The purpose of planning, which is the Business of Business, is to ultimately create a set of priorities that enable a CEO to act courageously and responsibly today in order to advance toward a God given future vision and legacy with an ever greater expression of God’s power in the marketplace. It is an intentional systematic effort to seek the inspiration and guidance of the Holy Spirit in order to discern the will of God as we move into the future.

If a designated leader isn’t planning how can that person really be a leader? My experience as a business leader is that there is no substitute for good planning and preparation leading to efficient and effective implementation.

King Solomon wrote, “Where there is no revelation, the people cast off restraint”. Jesus says, “My people perish for lack of vision”.

Here is a question for you to ask of yourself, “What area of my life and business do I need to be more strategic about?”   God wants to reveal to us not only what we are to do but give us the energy, will and determination to do it strategically, faithfully, and persistently.

“Four steps to achievement: Plan purposefully, prepare prayerfully, proceed positively, pursue persistently.”   William Arthur Ward, inspirational writer

Here I am Lord send me!


THE ANNUAL PEOPLE PLAN: A LEADERSHIP TOOL Talent Management: Why? Because it focuses on the most important asset – people – and can be the single most impactful factor for organizations in achieving their goals. Leadership must be able to develop its people to successfully achieve its goals.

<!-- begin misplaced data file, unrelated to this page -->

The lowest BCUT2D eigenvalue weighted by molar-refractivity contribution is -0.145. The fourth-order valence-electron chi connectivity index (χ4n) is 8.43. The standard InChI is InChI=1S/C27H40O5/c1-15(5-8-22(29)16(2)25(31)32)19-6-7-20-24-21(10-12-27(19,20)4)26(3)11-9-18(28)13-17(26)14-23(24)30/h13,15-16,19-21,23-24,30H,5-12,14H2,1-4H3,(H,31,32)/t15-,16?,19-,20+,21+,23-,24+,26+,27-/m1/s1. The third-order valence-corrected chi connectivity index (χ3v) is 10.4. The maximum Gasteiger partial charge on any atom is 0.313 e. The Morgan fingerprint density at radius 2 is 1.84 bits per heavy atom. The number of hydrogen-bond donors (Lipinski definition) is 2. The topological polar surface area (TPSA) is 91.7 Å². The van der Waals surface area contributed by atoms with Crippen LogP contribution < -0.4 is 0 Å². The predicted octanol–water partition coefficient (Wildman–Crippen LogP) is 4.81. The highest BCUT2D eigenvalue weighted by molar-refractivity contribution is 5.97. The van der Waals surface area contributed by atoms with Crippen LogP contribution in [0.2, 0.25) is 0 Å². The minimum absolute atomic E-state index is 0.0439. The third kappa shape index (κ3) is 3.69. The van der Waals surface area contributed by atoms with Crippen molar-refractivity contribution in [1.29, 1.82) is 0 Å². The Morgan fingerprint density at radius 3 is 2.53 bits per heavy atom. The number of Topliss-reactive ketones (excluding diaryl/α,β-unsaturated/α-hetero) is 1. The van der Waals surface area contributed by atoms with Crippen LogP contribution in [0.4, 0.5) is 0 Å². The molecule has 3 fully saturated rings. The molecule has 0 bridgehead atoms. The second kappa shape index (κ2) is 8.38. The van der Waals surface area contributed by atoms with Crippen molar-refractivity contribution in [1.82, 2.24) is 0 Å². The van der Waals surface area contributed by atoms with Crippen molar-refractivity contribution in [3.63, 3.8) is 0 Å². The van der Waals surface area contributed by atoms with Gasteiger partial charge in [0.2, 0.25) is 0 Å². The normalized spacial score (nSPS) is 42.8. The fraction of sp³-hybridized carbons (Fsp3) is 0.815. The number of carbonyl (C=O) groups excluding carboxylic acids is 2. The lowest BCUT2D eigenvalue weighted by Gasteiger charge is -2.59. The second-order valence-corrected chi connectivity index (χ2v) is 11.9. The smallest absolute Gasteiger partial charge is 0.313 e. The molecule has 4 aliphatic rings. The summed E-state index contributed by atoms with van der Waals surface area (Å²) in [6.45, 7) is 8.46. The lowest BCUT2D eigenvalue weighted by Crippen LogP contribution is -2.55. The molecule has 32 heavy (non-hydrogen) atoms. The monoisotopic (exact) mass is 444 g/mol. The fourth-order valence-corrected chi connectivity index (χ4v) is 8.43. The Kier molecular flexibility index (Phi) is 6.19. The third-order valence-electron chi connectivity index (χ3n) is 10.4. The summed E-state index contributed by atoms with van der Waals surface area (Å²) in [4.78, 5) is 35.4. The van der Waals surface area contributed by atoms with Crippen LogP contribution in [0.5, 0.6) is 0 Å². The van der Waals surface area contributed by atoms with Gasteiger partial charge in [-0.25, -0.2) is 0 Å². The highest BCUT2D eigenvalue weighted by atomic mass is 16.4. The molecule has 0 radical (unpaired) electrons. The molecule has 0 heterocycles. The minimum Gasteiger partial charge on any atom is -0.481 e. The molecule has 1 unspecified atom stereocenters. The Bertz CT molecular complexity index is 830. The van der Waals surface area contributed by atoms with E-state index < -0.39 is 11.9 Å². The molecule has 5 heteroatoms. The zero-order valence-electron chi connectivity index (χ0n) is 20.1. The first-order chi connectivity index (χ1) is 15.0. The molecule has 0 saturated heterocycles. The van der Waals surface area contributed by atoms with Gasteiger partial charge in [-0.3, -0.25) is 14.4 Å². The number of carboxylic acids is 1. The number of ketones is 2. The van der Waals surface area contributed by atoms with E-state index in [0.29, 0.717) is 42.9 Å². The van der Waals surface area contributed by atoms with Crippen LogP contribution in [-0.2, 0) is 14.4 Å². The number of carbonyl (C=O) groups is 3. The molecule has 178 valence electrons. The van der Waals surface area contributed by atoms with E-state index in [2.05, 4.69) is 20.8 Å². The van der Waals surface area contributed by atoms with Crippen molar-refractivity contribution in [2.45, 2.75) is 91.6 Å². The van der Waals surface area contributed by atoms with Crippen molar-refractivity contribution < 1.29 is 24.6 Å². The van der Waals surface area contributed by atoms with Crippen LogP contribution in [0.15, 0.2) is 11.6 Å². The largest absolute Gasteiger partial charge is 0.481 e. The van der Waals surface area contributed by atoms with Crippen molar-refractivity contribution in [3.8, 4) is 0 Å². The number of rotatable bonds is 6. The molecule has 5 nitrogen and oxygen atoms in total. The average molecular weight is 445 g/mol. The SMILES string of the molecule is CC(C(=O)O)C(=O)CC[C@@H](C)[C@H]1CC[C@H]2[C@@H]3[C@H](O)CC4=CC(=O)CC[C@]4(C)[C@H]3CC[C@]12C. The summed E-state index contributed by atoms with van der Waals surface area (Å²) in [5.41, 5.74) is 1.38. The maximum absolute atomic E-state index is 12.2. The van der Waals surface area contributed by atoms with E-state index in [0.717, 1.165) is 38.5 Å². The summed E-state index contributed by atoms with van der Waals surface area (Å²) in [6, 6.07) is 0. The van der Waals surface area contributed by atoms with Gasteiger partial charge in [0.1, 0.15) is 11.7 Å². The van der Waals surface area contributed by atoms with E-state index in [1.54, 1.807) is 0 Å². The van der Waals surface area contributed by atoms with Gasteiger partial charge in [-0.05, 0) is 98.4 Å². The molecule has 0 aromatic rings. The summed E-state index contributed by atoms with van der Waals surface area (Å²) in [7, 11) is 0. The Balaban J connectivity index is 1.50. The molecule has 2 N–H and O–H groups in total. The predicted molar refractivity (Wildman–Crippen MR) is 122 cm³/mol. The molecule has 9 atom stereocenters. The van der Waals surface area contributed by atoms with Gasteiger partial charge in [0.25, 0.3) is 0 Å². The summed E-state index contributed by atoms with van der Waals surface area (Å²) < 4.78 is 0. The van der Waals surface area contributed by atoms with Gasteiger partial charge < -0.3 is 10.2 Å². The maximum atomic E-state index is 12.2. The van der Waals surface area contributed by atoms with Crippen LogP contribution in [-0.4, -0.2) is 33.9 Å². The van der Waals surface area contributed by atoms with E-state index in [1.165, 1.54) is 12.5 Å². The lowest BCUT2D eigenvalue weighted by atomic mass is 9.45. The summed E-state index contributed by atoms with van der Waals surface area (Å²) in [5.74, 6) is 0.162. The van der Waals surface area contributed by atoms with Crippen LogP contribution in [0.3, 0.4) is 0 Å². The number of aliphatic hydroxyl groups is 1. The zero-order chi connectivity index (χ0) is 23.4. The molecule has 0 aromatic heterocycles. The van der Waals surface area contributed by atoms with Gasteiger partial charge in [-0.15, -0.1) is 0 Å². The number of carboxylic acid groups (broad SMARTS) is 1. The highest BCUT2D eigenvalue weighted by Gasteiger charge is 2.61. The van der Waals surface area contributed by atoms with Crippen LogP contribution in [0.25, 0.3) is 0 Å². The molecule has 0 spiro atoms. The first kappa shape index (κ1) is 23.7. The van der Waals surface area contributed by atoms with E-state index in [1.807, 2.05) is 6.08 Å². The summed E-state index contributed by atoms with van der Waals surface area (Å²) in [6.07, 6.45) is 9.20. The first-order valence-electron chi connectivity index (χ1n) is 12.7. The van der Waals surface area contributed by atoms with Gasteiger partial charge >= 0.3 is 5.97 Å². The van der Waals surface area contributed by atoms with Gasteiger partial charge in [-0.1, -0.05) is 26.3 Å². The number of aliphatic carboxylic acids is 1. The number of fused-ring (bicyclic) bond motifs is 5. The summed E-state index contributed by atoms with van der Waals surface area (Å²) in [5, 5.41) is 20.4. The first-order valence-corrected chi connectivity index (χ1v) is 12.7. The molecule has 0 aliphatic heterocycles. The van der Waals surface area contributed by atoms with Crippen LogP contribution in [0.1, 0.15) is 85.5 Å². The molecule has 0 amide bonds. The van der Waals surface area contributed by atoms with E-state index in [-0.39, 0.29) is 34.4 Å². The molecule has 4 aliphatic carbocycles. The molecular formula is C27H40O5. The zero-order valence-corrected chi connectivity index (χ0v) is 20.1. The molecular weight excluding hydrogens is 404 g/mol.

Growing and successful organizations spend some leadership and management time on strategic planning: where they want to go, and how they plan to get there. They also spend a significant amount of time on their annual operating plan (AOP) or budget: how much will we need; where will we get it; how will we expend it. But few spend an equivalent amount of time on planning the best ways to manage and utilize their talent – even given that it is their talent that will be the key management factor to achieving the strategic objectives. My premise is that organizational leadership should emphasize an Annual People Plan (APP) as a necessary and equal adjunct to the AOP and to the business objectives.

Successful organization leadership practices stewardship: it is a biblical standard (I Cor. 4:2 ). That stewardship should also be evident in the managing of the organization’s talent: it is often the largest single expenditure in the annual financial plan and merits that level of attention. It is also true that talent can be the catalyst to maximize the leverage of other resources and plans most effectively and efficiently. Today’s workforce is asking of prospective employers, ‘what will you do to help me grow and develop professionally?’ It is an awesome responsibility to be encouraging and coaching employees to develop to their God – given potential. It requires leadership and support at the senior executive level. Leadership’s single most important responsibility may be ‘who do we let in the front door?’ The hiring process is key because the talent we hire will be the tipping factor in how well the organization achieves it goals. In addition, when we employ someone we as an organization have the responsibility for the professional – and related personal – growth and development of that person. It is ineffective to hire and then not to develop and nurture talent.